Integrating migrants in Wales

People Sign saying everyone is welcome
ViewsApril 28th, 2020

News stories about people who have migrated to Wales are so often from the viewpoint of others – not migrants themselves. Claire Thomas examines what it is like for migrants living in Wales, and how integrated they feel.

For the past 18 months the Bevan Foundation has been working on a project looking at migration and integration in Wales. As part of that work we spoke with 48 migrants about their experiences of living in Wales. Almost all of those we spoke to like living in Wales. Many are settled  and regard it as ‘home’. Yet in our discussions we found a number of barriers that hinder integration.

Discrimination and access to information

Knowledge about rights and the ability to access entitlements is fundamental to integration, but due to a lack of knowledge, some migrants experience difficulties accessing them. Without the right knowledge many do not have the confidence or ability to challenge instances of rights being denied. The consequences are wide ranging and some migrants told us they just put up with this and have little recourse to action as they do not know who to report it to.

Many feel positive about the communities they live in and say people they meet are welcoming and friendly, but some have experienced or witnessed racist abuse. Some just accept this type of behaviour, normalising it as part of their lives as a migrant living in Wales and no one we spoke to actively reported it to anyone.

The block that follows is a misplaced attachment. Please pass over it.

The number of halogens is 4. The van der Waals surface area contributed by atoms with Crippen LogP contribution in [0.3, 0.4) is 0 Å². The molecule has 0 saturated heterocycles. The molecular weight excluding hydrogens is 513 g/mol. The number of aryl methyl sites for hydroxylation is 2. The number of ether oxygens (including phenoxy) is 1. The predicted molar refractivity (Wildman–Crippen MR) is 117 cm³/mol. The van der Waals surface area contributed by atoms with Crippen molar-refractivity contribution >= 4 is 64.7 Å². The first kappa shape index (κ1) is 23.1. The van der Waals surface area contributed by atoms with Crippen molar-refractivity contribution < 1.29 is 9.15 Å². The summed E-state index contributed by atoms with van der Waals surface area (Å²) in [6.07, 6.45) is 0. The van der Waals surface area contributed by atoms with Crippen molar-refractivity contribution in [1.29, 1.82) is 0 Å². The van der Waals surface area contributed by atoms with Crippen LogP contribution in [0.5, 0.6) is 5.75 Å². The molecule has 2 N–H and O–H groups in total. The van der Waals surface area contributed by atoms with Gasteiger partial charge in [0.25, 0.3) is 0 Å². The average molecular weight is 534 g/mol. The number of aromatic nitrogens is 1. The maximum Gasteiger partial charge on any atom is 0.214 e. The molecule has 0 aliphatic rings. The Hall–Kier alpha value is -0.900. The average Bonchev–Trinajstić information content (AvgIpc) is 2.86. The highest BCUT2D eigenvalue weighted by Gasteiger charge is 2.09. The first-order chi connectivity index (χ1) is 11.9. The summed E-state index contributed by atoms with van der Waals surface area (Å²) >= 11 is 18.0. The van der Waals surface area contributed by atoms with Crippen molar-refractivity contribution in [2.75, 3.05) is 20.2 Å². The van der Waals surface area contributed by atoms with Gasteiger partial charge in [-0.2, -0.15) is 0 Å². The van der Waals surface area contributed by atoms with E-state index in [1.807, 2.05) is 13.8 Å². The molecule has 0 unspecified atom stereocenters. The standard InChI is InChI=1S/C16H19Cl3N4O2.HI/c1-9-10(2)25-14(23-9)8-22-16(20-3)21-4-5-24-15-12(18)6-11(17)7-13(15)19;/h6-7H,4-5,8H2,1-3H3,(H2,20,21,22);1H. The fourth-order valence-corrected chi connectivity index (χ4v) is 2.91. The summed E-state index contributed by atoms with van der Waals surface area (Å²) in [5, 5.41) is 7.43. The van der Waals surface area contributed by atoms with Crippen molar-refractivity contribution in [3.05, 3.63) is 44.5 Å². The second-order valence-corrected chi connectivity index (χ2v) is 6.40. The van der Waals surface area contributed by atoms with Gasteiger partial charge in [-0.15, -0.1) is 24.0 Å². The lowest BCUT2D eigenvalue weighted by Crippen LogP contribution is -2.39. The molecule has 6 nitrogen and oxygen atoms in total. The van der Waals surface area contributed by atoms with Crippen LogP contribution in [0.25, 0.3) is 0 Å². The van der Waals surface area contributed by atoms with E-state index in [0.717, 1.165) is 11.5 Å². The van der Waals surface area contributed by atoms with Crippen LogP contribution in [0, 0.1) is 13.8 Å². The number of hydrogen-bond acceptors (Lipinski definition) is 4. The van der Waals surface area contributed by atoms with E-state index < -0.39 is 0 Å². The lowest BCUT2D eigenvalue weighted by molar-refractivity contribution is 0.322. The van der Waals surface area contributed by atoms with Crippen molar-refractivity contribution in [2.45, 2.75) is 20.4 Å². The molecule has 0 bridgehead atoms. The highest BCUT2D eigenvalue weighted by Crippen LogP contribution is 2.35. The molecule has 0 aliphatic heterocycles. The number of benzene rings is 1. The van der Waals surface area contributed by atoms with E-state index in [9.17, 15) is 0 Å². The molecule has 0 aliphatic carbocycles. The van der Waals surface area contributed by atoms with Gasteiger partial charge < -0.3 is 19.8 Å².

I was at a store and was with my aunt who is disabled and hard of hearing, another customer asked my aunt to move and she didn’t hear her and they heard us speaking Polish and they said something derogatory about Polish people … This was a needle in my heart. I wasn’t brave enough to say something. Just generalising the whole nationality is stupid
Hanna from Poland, came to Wales in 2005 and lives in Swansea

Moving from casual interactions to social connections

Wales is seen as a friendly place, where most people encounter ‘smiles’ and ‘hello’ from neighbours and people they meet on the street or in their neighbourhood. Many though have yet to experience more meaningful social contact and don’t socially interact with anyone outside their family, ethnic or language group. Some develop friendships and deeper bonds via support groups (which are vital) but this is often targeted at particular groups of migrants such as asylum seekers and refugees, so making friends outside of these groups can be difficult.

Language and integration

Migrants agree that learning the language of the host community is a crucial part of integration. Nearly all those we spoke to said this was the key to integrating but accessing the language support can be challenging. Some are faced with long language course waiting list, while others have work and family commitments which prevent them attending classes. Some would prefer more relaxed environments to enable them to practice their skills and socialise at the same time.

Conversely, some migrants we met don’t have the skills or feel the need to learn the language. This  often this puts them at a disadvantage when accessing their entitlements, healthcare and other important services because they have to use informal or poorly skilled interpreters.

Our recommendations

In our recently published report; ‘Shared ground; integrating migrants in Wales’, we have made a number of recommendations which can help migrants integrate in the future, which is essential if we all want to live in truly cohesive communities.  You can also watch our webinar here.

Claire Thomas is Policy & Research Officer at the Bevan Foundation. The project was kindly funded by the Paul Hamlyn Foundation.

Tagged with: BAME & migrants

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